Technical Musings About The Euro And Dollar Anchored By Macro

The $1.1475-$1.1550 is an important area for the euro. Many bulls see a rounded bottom being carved and a break above it would be embraced as a confirmation. The lower-end corresponds to the 100-day moving average. Such a bottom pattern, if confirmed, would project toward $1.1800 the high in H2 18. On the downside, the low from H2 18 was near $1.1200. This is just above a key (61.8%) retracement of the January 2017-February 2018 rally. A convincing break of it would signal a new leg down in the euro that could potentially carry it into the $1.05-$1.08 range. 

The bull case for the euro rests on three premises: The bad news has been discounted, fiscal policy will be less of a drag, and US problems are mounting. The first is questionable. The Spanish and Germany November inflation, reported before the weekend fell more than expected, largely reflecting the drop in oil prices. And this is after the November PMIs disappointed as well. The continuing slowdown of the Chinese economy is also bound to hit the export-oriented economies, and especially Germany. On the other hand, the market has already pushed out what was thought to be a late 2019 hike into H2 2020.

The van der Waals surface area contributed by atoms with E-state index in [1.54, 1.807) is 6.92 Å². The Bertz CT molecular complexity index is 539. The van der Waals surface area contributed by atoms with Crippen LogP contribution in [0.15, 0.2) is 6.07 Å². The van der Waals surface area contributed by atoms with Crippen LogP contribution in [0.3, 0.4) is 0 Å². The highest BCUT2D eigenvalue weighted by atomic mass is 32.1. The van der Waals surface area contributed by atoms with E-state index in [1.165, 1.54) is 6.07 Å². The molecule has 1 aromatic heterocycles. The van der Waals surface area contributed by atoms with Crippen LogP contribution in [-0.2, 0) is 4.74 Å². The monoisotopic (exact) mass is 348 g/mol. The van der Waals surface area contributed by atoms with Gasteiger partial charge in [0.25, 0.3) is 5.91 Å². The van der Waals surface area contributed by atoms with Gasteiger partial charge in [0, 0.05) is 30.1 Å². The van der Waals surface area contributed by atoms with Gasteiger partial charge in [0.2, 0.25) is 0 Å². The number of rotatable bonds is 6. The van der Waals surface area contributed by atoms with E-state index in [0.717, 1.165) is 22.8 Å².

What else can the market do?  It can price in a cut rather than a hike. In effect, that is what the market has done in the US. From pricing in a couple of hikes next year, the market appears to have mostly discounted a Fed cut in 2020. Of course, at first, and perhaps with some guidance by the ECB, the market can push out the rate hike further into 2020 and then beyond. However, if the economy continues to soften more action may be required. There is already some speculation that another Targeted Long-Term Repo Operation (TLTRO), a three-year low rate loan to banks for lending to non-financial businesses and households. The problem, though, may not be the supply of funds but demand.  

The question may become what should it do: Resume asset purchase or cut interest rates (where the deposit rate already sits at minus 40 bp)? It may depend on the timing of the issue and the personnel on the ECB Executive Board, but we suspect the ECB would be more inclined to deal with the unintended consequences of a more negative deposit rate than the renew the asset purchases, especially so quickly after winding them down. 

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Read more by Marc on his site Marc to Market.

Disclaimer: Opinions expressed are solely of the author’s, based on current ...

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